Location: Beautiful and sanitary DC
1,569 posts, read 2,256,719 times
Reputation: 1576
Quote:
Originally Posted by ckhthankgod View Post
I’ll drop one: Wegmans
The problem with using grocers for this measure is that their store location decisions aren't just determined by where demand from customers is. Instead, they're even more determined by supply and logistics considerations -- where their distribution networks get deliver fresh food.

Wegman's own store distribution map helpfully shows that its expansion from WNY down the Mid-Atlantic and into VA/NC was made possible by opening a giant distribution center in Pennsylvania.

The same kind of goes for, say, IKEA. Especially at first, they tended to expand sequentially from their existing stores, because furniture (even flat-packed) is costly to haul. Apparel isn't difficult to ship, but its sellers often like to go into a market with multiple locations to maximize the bang for their logistics buck (e.g., advertising dollars). Uniqlo definitely does this, and Bloomingdale's and Nordstrom used to.

Another strange supply-side phenomenon applies to a certain brand of loss-making hotel. These largely exist where it's easy to erect something excessively gaudy, because these buildings are about fulfilling one individual and not necessarily a market need.

On the opposite end of the spectrum are accessories like jewelry, which are are light and easy to ship. So a pricey jeweler can go wherever she thinks there are sufficient customers -- hence those shops tend to cluster in not just big and rich cities, but also tourist destinations favored by the rich. But few would argue that Aspen or Southampton or Palm Beach was more important than Minneapolis or Dallas just because of a single shop.

Last edited by paytonc; 11-22-2019 at 09:34 AM..
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Old 11-22-2019, 11:35 AM
 
Location: The City
22,361 posts, read 32,745,537 times
Reputation: 7786
Quote:
Originally Posted by ccm123 View Post
Apple, Whole Foods, Philz Coffee (Currently in DC, Chicago and Bay Area only)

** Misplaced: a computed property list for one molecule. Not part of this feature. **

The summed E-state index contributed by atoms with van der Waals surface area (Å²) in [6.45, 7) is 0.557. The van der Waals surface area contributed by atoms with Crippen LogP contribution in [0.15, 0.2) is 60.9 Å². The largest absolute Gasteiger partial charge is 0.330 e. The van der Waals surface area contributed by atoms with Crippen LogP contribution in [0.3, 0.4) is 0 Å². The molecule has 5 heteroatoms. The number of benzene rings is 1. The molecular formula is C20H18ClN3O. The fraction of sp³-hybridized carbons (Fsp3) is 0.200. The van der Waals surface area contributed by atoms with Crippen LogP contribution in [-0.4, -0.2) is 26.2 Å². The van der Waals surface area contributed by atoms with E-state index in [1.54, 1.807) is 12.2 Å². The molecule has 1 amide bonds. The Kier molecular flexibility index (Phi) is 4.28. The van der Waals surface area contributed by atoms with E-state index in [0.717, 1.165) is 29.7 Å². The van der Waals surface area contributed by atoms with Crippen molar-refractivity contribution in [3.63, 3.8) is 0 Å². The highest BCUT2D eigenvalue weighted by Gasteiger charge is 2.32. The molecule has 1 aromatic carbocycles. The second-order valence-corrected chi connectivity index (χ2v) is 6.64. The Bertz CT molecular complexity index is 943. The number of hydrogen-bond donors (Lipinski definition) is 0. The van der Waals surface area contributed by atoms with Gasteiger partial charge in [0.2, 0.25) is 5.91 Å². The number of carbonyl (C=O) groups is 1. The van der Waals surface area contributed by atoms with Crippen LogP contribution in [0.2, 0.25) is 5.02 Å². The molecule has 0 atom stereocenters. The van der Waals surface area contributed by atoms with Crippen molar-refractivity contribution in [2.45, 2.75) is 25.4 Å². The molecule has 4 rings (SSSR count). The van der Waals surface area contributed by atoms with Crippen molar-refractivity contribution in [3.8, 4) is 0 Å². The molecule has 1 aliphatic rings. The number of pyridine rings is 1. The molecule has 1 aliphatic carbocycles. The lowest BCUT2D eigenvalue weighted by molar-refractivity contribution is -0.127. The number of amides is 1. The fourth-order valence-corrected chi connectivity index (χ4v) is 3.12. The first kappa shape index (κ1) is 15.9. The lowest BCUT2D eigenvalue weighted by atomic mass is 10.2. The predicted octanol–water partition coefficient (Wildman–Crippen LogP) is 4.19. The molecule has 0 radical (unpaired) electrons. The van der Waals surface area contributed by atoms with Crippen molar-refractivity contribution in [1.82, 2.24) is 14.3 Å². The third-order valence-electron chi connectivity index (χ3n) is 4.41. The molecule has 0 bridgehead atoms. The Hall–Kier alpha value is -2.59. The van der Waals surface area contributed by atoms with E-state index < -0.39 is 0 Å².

La Colombe coffee
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Old 11-22-2019, 11:46 AM
 
Location: The City
22,361 posts, read 32,745,537 times
Reputation: 7786
Quote:
Originally Posted by locolife View Post
A Starbucks Reserve seems to be a good indicator of a city's status, which so far in the US exist in Seattle, SF, New York and coming soon to Chicago.


they are nice, there are places similar with better coffee IMHO


many of these brands are regional etc or mainline




not sure they are barometer mostly


its a series of random lists


like saying if you don't have a LaColombe you haven't made it yet they are mostly regional
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Old 11-22-2019, 12:38 PM
 
518 posts, read 219,511 times
Reputation: 605
The correct answer is a combination of some or all of the above. It's not just "one" specific store, but the totality of stores.

Plus, there are outlets in the middle of nowhere that have these kinds of stores so....yeah.
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Old 11-27-2019, 06:14 PM
 
Location: Philadelphia
1,148 posts, read 667,578 times
Reputation: 1226
Four Seasons. - Top tier (These are only found in the top world class destinations in the world)

Apple. Whole Foods. - Mid tier (These are not common, but common within the right demographics. For example Lancaster, Pennsylvania has both a Whole Foods and Apple Store) (And Wegmans and Costco and West Elm for that matter)

Ikea. - Mid/upper tier (These are reserved only for larger metro areas that have truly stated they are cosmopolitan and urban) Fun fact: Ikea North America is Headquartered in Conshohocken, Pennsylvania. Which is the location of the first North America Ikea back in the late 80s.